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Comparing two methods for deriving dietary patterns associated with risk of metabolic syndrome among middle-aged and elderly Taiwanese adults with impaired kidney function

Abstract

Background

Dietary patterns were associated with the risk of chronic disease development and outcome-related diseases. In this study, we aimed to compare the correlation between dietary patterns and metabolic syndrome (MetS) using two methods for identifying dietary patterns.

Methods

The participants (n = 25,569) aged ≥40 years with impaired kidney function were retrieved from Mei Jau (MJ) Health Screening database from 2008 to 2010. Dietary patterns were identified by principal component analysis (PCA) and reduced rank regression (RRR) from twenty-two food groups using PROC FACTOR and PROC PLS functions.

Results

We identified two similar dietary pattern characteristics (high intakes of deep fried foods, preserved or processed foods, dipping sauce, meat, sugary drinks, organ meats, jam/honey, fried rice/flour products, instant noodles and eggs) derived by PCA and RRR. Logistic regression analysis revealed that RRR-derived dietary pattern scores were positively associated with an odds ratio (OR = 1.70, 95% CI: 1.56, 1.86) of having MetS than PCA-derived dietary pattern scores (OR = 1.38, 95% CI: 1.27, 1.51). The correlations between RRR-derived dietary pattern scores and elevated systolic and diastolic blood pressure (OR = 1.30 for both) or low high density lipoprotein cholesterol in women (OR = 1.32) were statistically significant but not significant in PCA-derived dietary pattern scores.

Conclusions

Our findings suggest that RRR gives better results when studying behavior related dietary patterns in association with MetS. RRR may be more preferable to provide dietary information for developing dietary guidelines among people with MetS. Further studies with prospective measurements are needed to verify whether RRR is a useful analytic tool for the association between dietary patterns and other chronic diseases.

Peer Review reports

Background

Chronic disease such as chronic kidney disease and cardiovascular disease has been elevated in the older people, and might be worsened in the presence of metabolic syndrome (MetS) [1]. MetS is defined as a cluster of metabolic disorders characterized by central obesity, dyslipidemia, elevated blood pressure and hyperglycemia [2]. Individuals with MetS were more likely to develop impaired kidney function or the later stage of chronic kidney disease [3]. Previous studies found that the prevalence of metabolic syndrome among dialytic patients in the United States and Finland was 69.3% [4] and 55.7% [5], respectively.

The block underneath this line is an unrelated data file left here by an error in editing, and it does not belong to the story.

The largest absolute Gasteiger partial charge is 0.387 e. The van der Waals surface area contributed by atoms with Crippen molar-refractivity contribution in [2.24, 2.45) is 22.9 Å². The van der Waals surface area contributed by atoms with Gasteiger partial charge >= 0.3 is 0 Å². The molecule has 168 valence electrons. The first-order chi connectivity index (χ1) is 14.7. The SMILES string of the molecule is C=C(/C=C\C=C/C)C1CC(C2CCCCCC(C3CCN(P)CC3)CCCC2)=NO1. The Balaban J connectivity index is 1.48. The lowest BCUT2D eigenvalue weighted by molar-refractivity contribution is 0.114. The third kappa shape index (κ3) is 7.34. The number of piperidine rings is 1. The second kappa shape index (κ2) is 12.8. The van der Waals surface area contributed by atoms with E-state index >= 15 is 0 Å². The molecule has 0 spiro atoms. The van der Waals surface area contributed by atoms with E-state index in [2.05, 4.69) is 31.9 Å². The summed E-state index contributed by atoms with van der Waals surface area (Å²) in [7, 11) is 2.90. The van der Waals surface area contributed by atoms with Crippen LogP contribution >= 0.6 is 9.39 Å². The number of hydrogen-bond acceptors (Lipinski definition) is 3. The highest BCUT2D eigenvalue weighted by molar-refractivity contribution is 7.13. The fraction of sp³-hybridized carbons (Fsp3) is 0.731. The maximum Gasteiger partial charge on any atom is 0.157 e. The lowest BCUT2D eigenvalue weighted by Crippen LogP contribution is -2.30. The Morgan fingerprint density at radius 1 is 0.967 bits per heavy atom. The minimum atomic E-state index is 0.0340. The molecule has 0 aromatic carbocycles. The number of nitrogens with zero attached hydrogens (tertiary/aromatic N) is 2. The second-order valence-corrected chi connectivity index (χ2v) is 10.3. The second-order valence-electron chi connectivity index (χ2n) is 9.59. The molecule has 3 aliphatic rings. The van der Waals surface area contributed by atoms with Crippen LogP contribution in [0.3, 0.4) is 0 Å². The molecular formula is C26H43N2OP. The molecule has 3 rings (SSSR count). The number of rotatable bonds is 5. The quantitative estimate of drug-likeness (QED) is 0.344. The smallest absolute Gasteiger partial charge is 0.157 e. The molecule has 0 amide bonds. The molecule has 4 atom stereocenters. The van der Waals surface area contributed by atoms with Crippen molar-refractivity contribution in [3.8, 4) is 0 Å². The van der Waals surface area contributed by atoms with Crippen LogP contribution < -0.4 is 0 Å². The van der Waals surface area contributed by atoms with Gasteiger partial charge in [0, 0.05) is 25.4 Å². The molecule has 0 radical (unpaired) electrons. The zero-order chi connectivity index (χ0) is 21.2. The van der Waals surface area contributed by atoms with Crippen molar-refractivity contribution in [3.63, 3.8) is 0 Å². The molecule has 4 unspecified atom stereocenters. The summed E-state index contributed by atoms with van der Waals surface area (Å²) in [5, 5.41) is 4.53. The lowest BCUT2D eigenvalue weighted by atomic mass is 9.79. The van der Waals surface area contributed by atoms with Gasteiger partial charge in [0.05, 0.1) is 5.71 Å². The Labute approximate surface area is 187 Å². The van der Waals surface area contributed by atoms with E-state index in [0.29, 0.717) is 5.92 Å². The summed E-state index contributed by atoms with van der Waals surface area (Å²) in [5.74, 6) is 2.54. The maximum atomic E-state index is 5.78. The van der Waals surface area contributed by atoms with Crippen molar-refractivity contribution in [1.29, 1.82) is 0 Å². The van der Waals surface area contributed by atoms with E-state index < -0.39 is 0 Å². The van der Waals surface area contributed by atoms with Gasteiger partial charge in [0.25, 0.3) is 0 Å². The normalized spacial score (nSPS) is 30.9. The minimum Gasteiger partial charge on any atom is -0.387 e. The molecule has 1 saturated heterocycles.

The risk of metabolic syndrome was correlated with dietary intake. Dietary patterns have been used to assess the association between dietary intake and chronic disease [6]. Dietary patterns may provide better information regarding the diet and disease relationship beyond the effects of dietary intake for single nutrient or food [7]. Dietary patterns in relation to MetS were investigated in previous studies. The Western dietary pattern characterized by high intakes of protein, processed foods and refined grains was positively associated with the prevalence of MetS, whereas the healthy dietary pattern with high consumption of vegetables, fruits and dairy products was negatively correlated with MetS [8, 9].

Various methods derived dietary patterns in the epidemiological studies including hypothesis-driven method (a priori), data-driven method (a posteriori) or a combination with these two methods [10]. Principal component analysis (PCA), a data-driven method, generates dietary patterns based upon inter correlations between original food intake variables. PCA tends to explain as much variation in dietary intake as possible, and is more likely to represent actual dietary habits in population [11]. However, PCA may have poor correlation with disease risk because behavior-related patterns are not necessarily predictors of the disease of interest [11]. To overcome this issue, a combination method using both a priori and a posteriori approach such as reduced rank regression (RRR) was recently proposed to derive the dietary pattern. This RRR method can explain as much variation in response to disease as possible. Therefore, to compare the dietary patterns derived from PCA with those generated using the RRR method provides more reliable correlation with the disease outcome although the foods in RRR-derived dietary pattern may not be behaviorally associated [12]. A cohort study showed that an increased RRR score was associated with a higher odds ratio of having MetS than an increased PCA pattern in a Northern German population as comparing both PCA and RRR methods [13]. However, the numbers of the participants in the previous study were relatively modest. Therefore, study in the larger population is needed.